Alien Species Invading Antarctica, Experts Warn

John Roach
for National Geographic News
July 6, 2006
Golf in Antarctica, anyone?

You can't set a tee time just yet, but a type of grass favored for putting greens—annual bluegrass—has taken root on King George Island, about 75 miles (120 kilometers) from the icy continent.

Scientists are not amused.

"Sooner or later, invasive species do become a big problem," said Maj de Poorter, an invasive-species researcher at Auckland University in New Zealand.

De Poorter is among a handful of scientists raising a call to arms to prevent the invaders from transforming Antarctica's unique ecosystems.

Annual bluegrass's recent arrival to King George Island signals a tough battle. The turf may have been transported there by a duffer on an adventure travel holiday.

And more tourists and researchers are going to Antarctica each year. For the 2006-2007 tourist season, the International Association of Antarctica Tour Operators expects at least 28,000 people will make the trek.

According to de Poorter, each season also sees as many as 10,000 scientists. This rise in human traffic means a greater likelihood that alien species will be introduced and take hold, she says.

"The more individuals of an alien species or nonnative species get there, the more likely something will be able to establish and live there," she said.

Another invader is the North Atlantic spider crab—males and females have been found in the waters near the Antarctic Peninsula. They likely stowed away in the ballast tanks of a ship, according to scientists.

Ships carry water in their tanks and cargo holds for stabilization at sea. Organisms that live in the water get transported to new environments when the water is dumped.

And while the invaders hitch passage to the continent on ships and planes, a warming climate is allowing more of them to survive once they arrive.

"That's also an issue," de Poorter said.

Microscopic Organisms

John Priscu is an environmental scientist at Montana State University in Bozeman who has spent 22 years studying microscopic organisms in the McMurdo Dry Valleys of Antarctica.

(See an interactive map and wallpaper photos of Antarctica.)

He says the climate there is actually cooling, but the contamination of the environment with human bacteria and bacteria from other regions of Antarctica is a real concern.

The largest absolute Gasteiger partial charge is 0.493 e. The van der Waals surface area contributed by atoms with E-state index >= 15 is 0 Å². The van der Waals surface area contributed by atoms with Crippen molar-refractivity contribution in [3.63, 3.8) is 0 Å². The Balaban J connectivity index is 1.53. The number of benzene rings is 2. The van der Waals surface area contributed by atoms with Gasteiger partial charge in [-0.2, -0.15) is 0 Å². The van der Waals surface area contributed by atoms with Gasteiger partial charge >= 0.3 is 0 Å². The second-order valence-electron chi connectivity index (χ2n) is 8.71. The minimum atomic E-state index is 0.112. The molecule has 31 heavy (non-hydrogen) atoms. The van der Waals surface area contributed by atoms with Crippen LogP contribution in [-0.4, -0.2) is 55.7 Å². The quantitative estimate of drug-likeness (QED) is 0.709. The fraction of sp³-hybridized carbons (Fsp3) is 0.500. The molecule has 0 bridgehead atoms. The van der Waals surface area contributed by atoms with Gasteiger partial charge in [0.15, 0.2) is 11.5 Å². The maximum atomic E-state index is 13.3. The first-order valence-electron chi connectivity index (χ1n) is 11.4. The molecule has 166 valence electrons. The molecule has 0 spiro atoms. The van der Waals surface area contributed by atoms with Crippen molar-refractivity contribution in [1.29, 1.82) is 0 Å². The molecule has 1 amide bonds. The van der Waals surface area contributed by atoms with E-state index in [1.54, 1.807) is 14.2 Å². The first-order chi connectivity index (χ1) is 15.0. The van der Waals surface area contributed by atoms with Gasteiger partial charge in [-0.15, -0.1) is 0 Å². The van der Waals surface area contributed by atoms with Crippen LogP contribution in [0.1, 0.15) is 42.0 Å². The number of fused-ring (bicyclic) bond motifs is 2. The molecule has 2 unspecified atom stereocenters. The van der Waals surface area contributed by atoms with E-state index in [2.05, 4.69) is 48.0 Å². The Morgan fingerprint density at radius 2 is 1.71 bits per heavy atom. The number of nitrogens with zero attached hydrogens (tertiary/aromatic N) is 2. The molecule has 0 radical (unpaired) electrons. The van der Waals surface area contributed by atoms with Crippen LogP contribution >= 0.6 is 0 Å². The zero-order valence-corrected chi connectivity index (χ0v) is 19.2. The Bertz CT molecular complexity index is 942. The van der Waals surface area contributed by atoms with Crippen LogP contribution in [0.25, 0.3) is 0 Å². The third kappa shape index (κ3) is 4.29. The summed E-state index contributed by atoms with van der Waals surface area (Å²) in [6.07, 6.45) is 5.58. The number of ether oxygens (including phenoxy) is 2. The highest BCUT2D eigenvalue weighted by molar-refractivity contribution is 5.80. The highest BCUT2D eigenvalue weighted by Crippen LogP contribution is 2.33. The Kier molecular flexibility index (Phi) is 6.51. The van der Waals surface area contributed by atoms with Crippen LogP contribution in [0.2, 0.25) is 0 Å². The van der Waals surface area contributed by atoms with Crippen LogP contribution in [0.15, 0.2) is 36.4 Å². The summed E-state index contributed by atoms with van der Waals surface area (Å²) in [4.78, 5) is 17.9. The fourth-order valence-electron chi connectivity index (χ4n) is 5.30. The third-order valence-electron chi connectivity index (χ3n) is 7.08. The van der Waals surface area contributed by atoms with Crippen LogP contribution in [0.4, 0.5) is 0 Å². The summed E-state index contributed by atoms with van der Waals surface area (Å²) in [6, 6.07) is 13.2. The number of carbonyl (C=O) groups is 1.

For example, he says, researchers have found seals and penguins infected with bacteria from the sewage at the McMurdo Station research base.

At the nearby Scott Base, seals are infected with canine distemper, a virus passed to them by researchers' dogs.

Priscu and his colleagues wear special suits whenever working in ice-covered lakes to prevent contamination. Researchers also follow strict protocols to make sure equipment used to explore one region does not transfer bacteria to another.

Priscu is also embroiled in a debate over whether humans should be allowed to drill for research purposes into the pristine waters of Lake Vostok, the largest ice-covered lake in Antarctica, and risk contamination with human-borne bacteria.

(Read "Under-Ice Lakes in Antarctica Linked by Buried Channels" [April 2006].)

"One group of people argues that it doesn't matter. What can live there?" he said.

Human bacteria thrive in an environment that is 98.6 degrees Fahrenheit (37 degrees Celsius). The lake is just above freezing, shielded from light, and poor in nutrients, the argument goes.

"The thing is, we're finding more and more extremophiles out there," Priscu said, referring to organisms that can survive in extreme environments such as Lake Vostok.

And in places like the Antarctic Peninsula, where newly exposed soils are hosting new exotic species such as turf grass, bacteria that used to have no means to survive might now thrive.

"Antarctica has a relatively nondiverse ecosystem compared to temperate ecosystems, but as it warms up the environment will start playing host to a broader range of organisms," Priscu said.

Raising Awareness

According to de Poorter, the alien invasion of Antarctica—at least on land—is not of "plague proportions" yet but is a sign of things to come.

"It's more a question of becoming very much aware of it and working on the prevention angle," she said.

In the water, the situation could be worse: Nobody has a good grasp on what organisms are there—native or invasive, she adds.

"I think awareness is growing," she said. "Part of that is awareness of very bad impacts elsewhere is starting to grow as well. It goes hand in hand."

The growing awareness of invasive species led to the adoption of new measures to reduce the risk from nonnative species at last month's Antarctic Treaty Consultative Meeting in Edinburgh, Scotland.

As a first step, visiting ships are being asked to dump their ballast water before arriving at the ocean that surrounds Antarctica.

Ultimately de Poorter hopes Antarctica will remain pristine, in part for philosophical reasons.

"It still sparks the imagination as the last place on Earth which is sort of like a symbol of how people and the environment can get along," she said.

"So I think it's good we have this chance to be very proactive and protect it better than we've managed to do with the rest of the world."

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